There’s a telling line spoken by Rose – one of the maidens the Overlord takes into his harem – a few hours into Raising Hell. “You look like run-of-the-mill dungeon fodder,” she says – which is gutsy considering she’s being confronted by a seven-foot-tall axe-wielding maniac with a loyal army of goblins. However, she’s right – on the surface, Overlord smacks of familiarity and cliche – dwarves, elves, magic, fantasy environments…it’s all here. Yet then she continues, saying, “But you surprised me.” It might surprise you too. The reason it might surprise you is not because of the ‘choose how evil you want to be’ mechanic, because that amounts to little more than deciding whether you should or shouldn’t smack innocents in the face with your axe. It’s because of the goblins – or ‘minions’, as the game has it.
Overlord: Raising Hell, a spruced-up version of last year’s PC/360 game, casts you as the very spirit of evil and tasks you to beat down your enemies and perform terrible deeds to make people fear and worship you. To do all this, you’re handed control of a group of minions. These are split into four colour-coded gangs: Browns are good at fighting, Reds can put out blazes and lob fireballs, Greens can absorb the fogs of poisonous gas that litter the landscape and Blues can swim and, if they make it to their fallen brethren quickly enough, revive recently-killed minions.
You control your gang of troops with the right stick. So, for instance, you can send them over to a baddie and let them beat him to death while you stand at a distance and watch without so much as tarnishing your weapon. Or you might come across a stretch of water which your minions (Blues aside) will drown in as soon as they touch – but there will most likely be a handy tree branch bridging the gap for them to scurry over. But keeping them together in one big group isn’t the way to get the most out of them. You’ll need to split them up. You can select which colour of beastie you want, then send them off. So if you’re facing a ruck with multiple enemies, you can select Reds and send them to higher ground to rain fireballs down on your foes (by ordering them to hold position), before sending the Browns in to lead the assault. A quick button tap will bring them all back together into one squad. Easy. It’s when you start trying to split a group into individual units that it all gets fiddly.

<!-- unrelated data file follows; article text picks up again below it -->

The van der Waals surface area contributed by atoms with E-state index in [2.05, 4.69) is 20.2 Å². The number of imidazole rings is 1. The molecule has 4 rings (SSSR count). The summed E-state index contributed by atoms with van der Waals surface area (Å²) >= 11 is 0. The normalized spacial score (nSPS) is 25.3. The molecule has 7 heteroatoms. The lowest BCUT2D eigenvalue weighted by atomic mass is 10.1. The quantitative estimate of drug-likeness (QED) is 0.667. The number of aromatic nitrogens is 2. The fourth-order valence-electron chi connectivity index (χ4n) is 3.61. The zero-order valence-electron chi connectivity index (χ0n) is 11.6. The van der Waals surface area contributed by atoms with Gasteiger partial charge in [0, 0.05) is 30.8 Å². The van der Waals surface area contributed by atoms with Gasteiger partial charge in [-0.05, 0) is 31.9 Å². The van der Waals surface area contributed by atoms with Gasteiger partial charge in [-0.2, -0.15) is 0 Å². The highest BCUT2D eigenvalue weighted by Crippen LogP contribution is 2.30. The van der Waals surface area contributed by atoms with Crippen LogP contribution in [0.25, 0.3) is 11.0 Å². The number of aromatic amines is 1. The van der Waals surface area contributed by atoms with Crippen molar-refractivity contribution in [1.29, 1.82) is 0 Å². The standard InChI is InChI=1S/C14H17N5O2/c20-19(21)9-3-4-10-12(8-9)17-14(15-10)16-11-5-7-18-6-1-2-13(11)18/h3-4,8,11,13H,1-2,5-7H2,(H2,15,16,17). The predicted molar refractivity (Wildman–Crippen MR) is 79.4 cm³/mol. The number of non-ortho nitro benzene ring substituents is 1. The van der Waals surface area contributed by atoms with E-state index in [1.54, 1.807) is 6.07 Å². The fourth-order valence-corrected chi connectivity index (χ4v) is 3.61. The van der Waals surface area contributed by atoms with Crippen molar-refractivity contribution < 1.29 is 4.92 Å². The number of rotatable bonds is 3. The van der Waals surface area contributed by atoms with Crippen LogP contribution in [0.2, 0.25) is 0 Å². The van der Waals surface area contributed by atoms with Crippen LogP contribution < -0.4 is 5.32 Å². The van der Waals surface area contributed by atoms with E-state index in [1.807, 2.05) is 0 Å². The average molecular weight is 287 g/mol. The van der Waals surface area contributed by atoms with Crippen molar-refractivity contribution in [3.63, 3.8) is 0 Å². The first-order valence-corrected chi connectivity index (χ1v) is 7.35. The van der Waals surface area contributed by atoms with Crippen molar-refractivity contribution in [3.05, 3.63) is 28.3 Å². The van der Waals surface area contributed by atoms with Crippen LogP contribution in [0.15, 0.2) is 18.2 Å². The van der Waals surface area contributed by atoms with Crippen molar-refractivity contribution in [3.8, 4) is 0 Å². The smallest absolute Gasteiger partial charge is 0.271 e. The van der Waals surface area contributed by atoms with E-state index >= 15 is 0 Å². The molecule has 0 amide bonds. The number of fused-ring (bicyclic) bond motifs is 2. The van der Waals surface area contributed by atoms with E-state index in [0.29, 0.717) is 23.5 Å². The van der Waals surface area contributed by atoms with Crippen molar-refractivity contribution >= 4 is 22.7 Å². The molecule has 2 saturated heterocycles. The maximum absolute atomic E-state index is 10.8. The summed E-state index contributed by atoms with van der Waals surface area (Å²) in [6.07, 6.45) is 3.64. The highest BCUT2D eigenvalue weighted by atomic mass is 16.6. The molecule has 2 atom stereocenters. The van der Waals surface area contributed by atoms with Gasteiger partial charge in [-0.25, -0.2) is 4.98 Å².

Let’s take the boss battle in the dungeons of Castle Spree. It’s against a giant, enemy-spawning eyeball, and to either side of said eyeball are two raised areas. So to get Reds onto both areas to fling fireballs from a safe vantage point, you’ve got to send them all over to one place and root them to the spot. Then you have to press the “remove unit” button repeatedly until you’ve detached enough minions from their party. Then you direct the splinter group to the other raised area and tell them to hold position again. All the while, you’ve got to keep an eye on the rest of your gang and ensure they’re not being battered to bits, before sending another mob of them off to grab the pile of clothes (no, honestly) that the eyeball is guarding. A number floats over the pile to indicate how many minions are required to carry it (the same applies in other instances too, for example to indicate how many are needed to break down a door or move a route-blocking pillar).
Not got enough? You’d best leg it round the corner and get some more from the spawning pits. Of course, you’ll come back only to find half the minions you’d left behind to fight are now dead, and you’ve got to go back again. Gnnngh. You’re not helped by the fact the Overlord himself is, for a bloke the size of a small country, feeble when it comes to fighting. He can thwack people with his sword or axe, but he can’t defend himself and he’s about as fast as an ox with broken legs. He can fire magic, but it’s not long until you run out and have to sacrifice minions at the spawning pits to gain more.